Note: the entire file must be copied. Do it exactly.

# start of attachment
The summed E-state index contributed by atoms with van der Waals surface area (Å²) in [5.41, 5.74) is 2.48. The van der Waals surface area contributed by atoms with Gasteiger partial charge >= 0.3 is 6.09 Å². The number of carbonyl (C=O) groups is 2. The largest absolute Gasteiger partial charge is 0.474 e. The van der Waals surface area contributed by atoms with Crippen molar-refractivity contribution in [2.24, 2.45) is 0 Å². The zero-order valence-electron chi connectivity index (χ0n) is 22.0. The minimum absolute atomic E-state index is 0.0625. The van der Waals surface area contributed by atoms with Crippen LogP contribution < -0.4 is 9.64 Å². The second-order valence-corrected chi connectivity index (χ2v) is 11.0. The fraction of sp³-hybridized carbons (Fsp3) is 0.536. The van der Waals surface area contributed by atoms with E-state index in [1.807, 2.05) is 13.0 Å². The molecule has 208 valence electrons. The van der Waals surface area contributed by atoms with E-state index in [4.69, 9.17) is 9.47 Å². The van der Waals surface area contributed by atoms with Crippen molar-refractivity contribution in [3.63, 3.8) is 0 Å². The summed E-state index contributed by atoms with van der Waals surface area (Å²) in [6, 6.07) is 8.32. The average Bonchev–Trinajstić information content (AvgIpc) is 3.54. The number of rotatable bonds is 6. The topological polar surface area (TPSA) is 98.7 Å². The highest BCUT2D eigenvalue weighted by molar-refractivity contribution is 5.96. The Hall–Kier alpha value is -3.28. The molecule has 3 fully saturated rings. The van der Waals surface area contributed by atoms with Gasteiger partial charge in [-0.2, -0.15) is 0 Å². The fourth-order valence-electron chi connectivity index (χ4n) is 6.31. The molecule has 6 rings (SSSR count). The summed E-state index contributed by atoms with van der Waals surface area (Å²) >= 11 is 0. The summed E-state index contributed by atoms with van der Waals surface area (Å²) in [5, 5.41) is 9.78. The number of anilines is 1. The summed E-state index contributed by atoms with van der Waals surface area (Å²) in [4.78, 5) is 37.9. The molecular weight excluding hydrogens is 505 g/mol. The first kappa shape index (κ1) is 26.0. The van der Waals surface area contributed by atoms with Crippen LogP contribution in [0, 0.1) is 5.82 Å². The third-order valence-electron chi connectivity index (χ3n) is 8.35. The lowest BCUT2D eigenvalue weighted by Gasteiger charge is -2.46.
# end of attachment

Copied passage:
The summed E-state index contributed by atoms with van der Waals surface area (Å²) in [5.41, 5.74) is 2.48. The van der Waals surface area contributed by atoms with Gasteiger partial charge >= 0.3 is 6.09 Å². The number of carbonyl (C=O) groups is 2. The largest absolute Gasteiger partial charge is 0.474 e. The van der Waals surface area contributed by atoms with Crippen molar-refractivity contribution in [2.24, 2.45) is 0 Å². The zero-order valence-electron chi connectivity index (χ0n) is 22.0. The minimum absolute atomic E-state index is 0.0625. The van der Waals surface area contributed by atoms with Crippen LogP contribution < -0.4 is 9.64 Å². The second-order valence-corrected chi connectivity index (χ2v) is 11.0. The fraction of sp³-hybridized carbons (Fsp3) is 0.536. The van der Waals surface area contributed by atoms with E-state index in [1.807, 2.05) is 13.0 Å². The molecule has 208 valence electrons. The van der Waals surface area contributed by atoms with E-state index in [4.69, 9.17) is 9.47 Å². The van der Waals surface area contributed by atoms with Crippen molar-refractivity contribution in [3.63, 3.8) is 0 Å². The summed E-state index contributed by atoms with van der Waals surface area (Å²) in [6, 6.07) is 8.32. The average Bonchev–Trinajstić information content (AvgIpc) is 3.54. The number of rotatable bonds is 6. The topological polar surface area (TPSA) is 98.7 Å². The highest BCUT2D eigenvalue weighted by molar-refractivity contribution is 5.96. The Hall–Kier alpha value is -3.28. The molecule has 3 fully saturated rings. The van der Waals surface area contributed by atoms with Gasteiger partial charge in [-0.2, -0.15) is 0 Å². The fourth-order valence-electron chi connectivity index (χ4n) is 6.31. The molecule has 6 rings (SSSR count). The summed E-state index contributed by atoms with van der Waals surface area (Å²) >= 11 is 0. The summed E-state index contributed by atoms with van der Waals surface area (Å²) in [5, 5.41) is 9.78. The number of anilines is 1. The summed E-state index contributed by atoms with van der Waals surface area (Å²) in [4.78, 5) is 37.9. The molecular weight excluding hydrogens is 505 g/mol. The first kappa shape index (κ1) is 26.0. The van der Waals surface area contributed by atoms with Crippen LogP contribution in [0, 0.1) is 5.82 Å². The third-order valence-electron chi connectivity index (χ3n) is 8.35. The lowest BCUT2D eigenvalue weighted by Gasteiger charge is -2.46.